1. I enjoyed this book very much, and it really opened my eyes to what was 'behind' everyday expressions like "Thank you" or "Thanks". We use those words without even thinking about it, but according to the author, they are essential to the fabric of society. This was a very intellectual, yet approachable, look across time and cultures at the origins of the sentiment of gratitude, of appreciation, and of memory; and how important all those are in interpersonal and intersocietal relationships. I have to say I particularly liked the discussions about the sympolism and purpose of wrapping a gift, and how in Japan, people will say "I am sorry" where we would say "Thank you" - it really gives you a look inside your cultural norms.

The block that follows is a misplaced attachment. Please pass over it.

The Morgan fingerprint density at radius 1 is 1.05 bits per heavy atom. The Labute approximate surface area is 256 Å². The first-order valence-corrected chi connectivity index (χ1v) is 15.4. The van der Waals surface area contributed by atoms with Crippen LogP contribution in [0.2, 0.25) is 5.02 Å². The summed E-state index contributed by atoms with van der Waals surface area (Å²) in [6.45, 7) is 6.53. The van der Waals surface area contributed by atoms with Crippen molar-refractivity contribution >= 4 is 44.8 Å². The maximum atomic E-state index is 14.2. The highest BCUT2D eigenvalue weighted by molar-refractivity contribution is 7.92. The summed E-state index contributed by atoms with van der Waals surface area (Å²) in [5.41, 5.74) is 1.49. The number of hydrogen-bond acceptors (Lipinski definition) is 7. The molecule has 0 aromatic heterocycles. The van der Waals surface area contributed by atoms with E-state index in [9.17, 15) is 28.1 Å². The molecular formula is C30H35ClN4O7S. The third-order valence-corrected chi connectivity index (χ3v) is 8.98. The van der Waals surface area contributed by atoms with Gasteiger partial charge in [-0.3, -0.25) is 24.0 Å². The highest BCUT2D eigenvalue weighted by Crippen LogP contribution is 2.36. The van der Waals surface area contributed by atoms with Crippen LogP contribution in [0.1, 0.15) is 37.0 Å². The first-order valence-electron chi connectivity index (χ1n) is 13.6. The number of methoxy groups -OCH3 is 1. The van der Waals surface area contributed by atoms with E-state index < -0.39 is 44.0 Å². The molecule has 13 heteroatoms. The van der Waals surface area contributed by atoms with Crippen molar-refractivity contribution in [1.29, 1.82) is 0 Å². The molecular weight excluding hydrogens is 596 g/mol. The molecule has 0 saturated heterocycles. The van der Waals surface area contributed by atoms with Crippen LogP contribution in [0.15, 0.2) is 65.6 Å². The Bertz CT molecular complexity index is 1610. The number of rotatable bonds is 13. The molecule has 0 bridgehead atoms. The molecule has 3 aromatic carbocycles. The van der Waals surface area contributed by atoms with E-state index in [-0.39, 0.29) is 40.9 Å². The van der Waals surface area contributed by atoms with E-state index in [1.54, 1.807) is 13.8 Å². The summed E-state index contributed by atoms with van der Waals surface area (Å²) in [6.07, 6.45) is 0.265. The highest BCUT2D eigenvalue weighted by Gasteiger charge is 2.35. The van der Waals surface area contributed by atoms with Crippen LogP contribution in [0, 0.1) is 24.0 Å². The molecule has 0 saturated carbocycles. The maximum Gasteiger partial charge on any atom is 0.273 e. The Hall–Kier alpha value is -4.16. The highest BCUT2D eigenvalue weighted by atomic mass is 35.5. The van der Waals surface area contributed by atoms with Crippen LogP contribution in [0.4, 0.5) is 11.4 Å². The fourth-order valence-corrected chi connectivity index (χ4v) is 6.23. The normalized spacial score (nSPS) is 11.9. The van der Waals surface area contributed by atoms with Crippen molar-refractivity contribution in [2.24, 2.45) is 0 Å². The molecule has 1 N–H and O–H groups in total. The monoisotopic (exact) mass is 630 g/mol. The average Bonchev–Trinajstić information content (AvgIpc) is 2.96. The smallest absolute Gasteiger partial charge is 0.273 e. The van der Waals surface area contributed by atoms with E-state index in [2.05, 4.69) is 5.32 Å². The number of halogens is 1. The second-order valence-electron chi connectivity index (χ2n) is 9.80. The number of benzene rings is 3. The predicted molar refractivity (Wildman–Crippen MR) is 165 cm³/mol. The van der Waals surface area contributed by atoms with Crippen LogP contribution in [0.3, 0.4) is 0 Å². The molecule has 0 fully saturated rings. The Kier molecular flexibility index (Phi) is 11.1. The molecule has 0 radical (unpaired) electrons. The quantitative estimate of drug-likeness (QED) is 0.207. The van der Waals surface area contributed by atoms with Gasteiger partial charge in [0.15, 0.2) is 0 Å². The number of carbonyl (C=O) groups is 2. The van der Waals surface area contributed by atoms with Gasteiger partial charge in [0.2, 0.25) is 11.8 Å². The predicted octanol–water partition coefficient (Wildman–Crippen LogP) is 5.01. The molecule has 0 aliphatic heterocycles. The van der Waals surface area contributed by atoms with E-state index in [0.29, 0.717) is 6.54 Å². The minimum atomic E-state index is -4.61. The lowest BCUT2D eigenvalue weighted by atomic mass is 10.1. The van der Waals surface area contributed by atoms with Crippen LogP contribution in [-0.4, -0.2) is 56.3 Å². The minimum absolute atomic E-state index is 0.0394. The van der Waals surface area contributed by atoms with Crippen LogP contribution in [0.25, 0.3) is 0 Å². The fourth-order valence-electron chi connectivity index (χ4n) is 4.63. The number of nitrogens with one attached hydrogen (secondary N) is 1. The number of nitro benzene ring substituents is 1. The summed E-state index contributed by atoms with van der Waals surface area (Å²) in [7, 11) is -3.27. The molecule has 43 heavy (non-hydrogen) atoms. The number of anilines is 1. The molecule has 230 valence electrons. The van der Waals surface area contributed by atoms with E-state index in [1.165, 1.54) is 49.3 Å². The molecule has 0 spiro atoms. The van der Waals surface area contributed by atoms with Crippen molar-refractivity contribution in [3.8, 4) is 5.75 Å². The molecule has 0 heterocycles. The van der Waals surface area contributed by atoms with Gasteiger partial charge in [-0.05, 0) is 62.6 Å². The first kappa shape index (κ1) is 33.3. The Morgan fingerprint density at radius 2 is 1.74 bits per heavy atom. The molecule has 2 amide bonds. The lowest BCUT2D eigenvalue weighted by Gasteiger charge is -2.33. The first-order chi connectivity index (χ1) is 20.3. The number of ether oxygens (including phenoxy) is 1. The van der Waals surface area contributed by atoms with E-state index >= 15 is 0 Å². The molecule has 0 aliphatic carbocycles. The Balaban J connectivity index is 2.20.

xoxo Levi@Cadieux et Langevin

    1. Thank you, Levi, for the comment. At some point I will post about the way that the use of 'thank you' is an unconscious affirmation that supports a separation between people and between one's Self and a connection with the energy of Life.